PEI

New EI requirements have some Islanders scrambling for more work

A rare increase to the number of working hours required to receive employment insurance has left some Islanders scrambling to find more work, just as many seasonal jobs wrap up on the Island.

Drop in unemployment rate pushes up number of working hours needed to qualify

Eva Arsenault, who makes soap products during the summer in Tignish, says her employer is offering her more hours to ensure she qualifies for employment insurance. (Steve Bruce/CBC)

A rare increase to the number of working hours required to receive employment insurance has left some Islanders trying to find more work, just as many seasonal jobs wrap up on the Island. 

For more than a year, Islanders living outside the Charlottetown region have needed just 420 hours of work to qualify for EI. 

This month, the number of qualifying hours jumped to 490, as the area's unemployment rate fell below 12 per cent. 

 "A lot of people will have problems with this, especially seasonal workers," said Eva Arsenault, who only works full-time in the summer, making bath products in Tignish, P.E.I. 

"When fishing is over, and tourism wraps up, the work is pretty much over. So this time of year, where do you go?"

Hal Perry, MLA for Tignish-Palmer Road, says he's concerned some students hoping to draw EI while in college or university may not have enough hours to qualify. (Steve Bruce/CBC)

MLA worried about impact on students

Hal Perry, the MLA for Tignish-Palmer Road, says he's concerned about college and university students, who are counting on drawing EI during the school year through the province's Career Connect program. 

All year, Perry says he's been telling some students they'd need just 420 hours of work to qualify for EI.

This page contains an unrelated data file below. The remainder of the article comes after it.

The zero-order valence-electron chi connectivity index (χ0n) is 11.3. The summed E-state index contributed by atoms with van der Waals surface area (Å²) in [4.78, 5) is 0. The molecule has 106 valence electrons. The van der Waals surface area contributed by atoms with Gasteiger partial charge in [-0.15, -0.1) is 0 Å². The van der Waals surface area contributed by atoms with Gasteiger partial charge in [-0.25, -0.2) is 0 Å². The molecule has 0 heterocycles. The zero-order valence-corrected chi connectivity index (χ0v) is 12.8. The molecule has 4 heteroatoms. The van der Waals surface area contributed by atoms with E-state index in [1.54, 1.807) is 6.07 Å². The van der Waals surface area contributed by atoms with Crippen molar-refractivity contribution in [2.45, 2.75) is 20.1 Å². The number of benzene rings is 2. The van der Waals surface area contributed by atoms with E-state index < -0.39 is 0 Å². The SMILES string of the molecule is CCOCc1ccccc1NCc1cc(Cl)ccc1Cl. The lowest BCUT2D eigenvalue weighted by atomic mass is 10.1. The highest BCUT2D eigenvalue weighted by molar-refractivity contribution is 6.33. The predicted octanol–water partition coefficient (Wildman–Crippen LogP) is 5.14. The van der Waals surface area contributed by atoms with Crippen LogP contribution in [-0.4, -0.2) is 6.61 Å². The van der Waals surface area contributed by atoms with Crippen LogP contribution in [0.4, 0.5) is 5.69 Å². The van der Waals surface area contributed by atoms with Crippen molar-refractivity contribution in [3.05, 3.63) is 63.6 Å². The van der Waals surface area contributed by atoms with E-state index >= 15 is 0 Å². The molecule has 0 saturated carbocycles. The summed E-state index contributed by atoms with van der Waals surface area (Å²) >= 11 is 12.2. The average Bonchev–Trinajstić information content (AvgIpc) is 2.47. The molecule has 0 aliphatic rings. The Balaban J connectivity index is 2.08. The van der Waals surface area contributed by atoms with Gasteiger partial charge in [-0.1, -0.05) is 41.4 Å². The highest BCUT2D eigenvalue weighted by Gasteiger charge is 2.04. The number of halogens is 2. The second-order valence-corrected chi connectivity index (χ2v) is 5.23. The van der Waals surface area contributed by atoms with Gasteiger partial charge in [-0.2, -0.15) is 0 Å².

When fishing is over, and tourism wraps up, the work is pretty much over. So this time of year, where do you go?- Eva Arsenault, seasonal worker in Tignish

"So I was concerned when the number of hours required went up by 70 hours this month,"  said Perry. "This hit two weeks before post-secondary students go back to school.  And I want to make sure students have the heads up, that if they need any extra hours, we will give them every opportunity we can to help them acquire those hours."

Perry says he's also heard concerns from Islanders whose wages are subsidized through government's Employment Development Agency.

As it stands, the agency only arranges employment for 12 weeks, or 480 hours. 

"But I've been assured those individuals will have the extra hours required to draw EI," said Perry. 

With work in seasonal industries like fishing starting to dry up, there's concern some Islanders won't be able to find the additional working hours needed to qualify for EI. (Nathan Rochford/Canadian Press)

'This could bring your EI income way down'

The area's lower unemployment rate may also mean smaller EI cheques for some Islanders. 

The federal government had been calculating the amount EI recipients outside the Charlottetown area earn, based on their best 14 weeks of income. 

Now, that calculation is based on 16 weeks.

"16 weeks is four months of work, and sometimes you just don't get four months of work working seasonally," said Arsenault.

She said she worries what will happen for seasonal employees who have weeks with no income.

"You could have four zeros factored in, so this could bring your EI income way down."

 'This hit two weeks before post-secondary students go back to school'- Hal Perry, Tignish-Palmer Road MLA 

Arsenault has been told by her employer, Tignish Initiatives, that she will be kept on long enough to ensure she has at least 16 weeks of work. 

"I'm very lucky.  But there's businesses that can't give the extra weeks," she said. 

Meanwhile, the Charlottetown region's unemployment rate has actually increased slightly over the past few months. 

However, with a rate just over 7 per cent,  Islanders in that region still require significantly more working hours — 630 — to qualify for EI.  Their EI payments are calculated based on 20 weeks. 

The unemployment rate and EI qualifying criteria in both regions will be recalculated on Sept. 9.

More P.E.I. news

Comments

To encourage thoughtful and respectful conversations, first and last names will appear with each submission to CBC/Radio-Canada's online communities (except in children and youth-oriented communities). Pseudonyms will no longer be permitted.

By submitting a comment, you accept that CBC has the right to reproduce and publish that comment in whole or in part, in any manner CBC chooses. Please note that CBC does not endorse the opinions expressed in comments. Comments on this story are moderated according to our Submission Guidelines. Comments are welcome while open. We reserve the right to close comments at any time.

now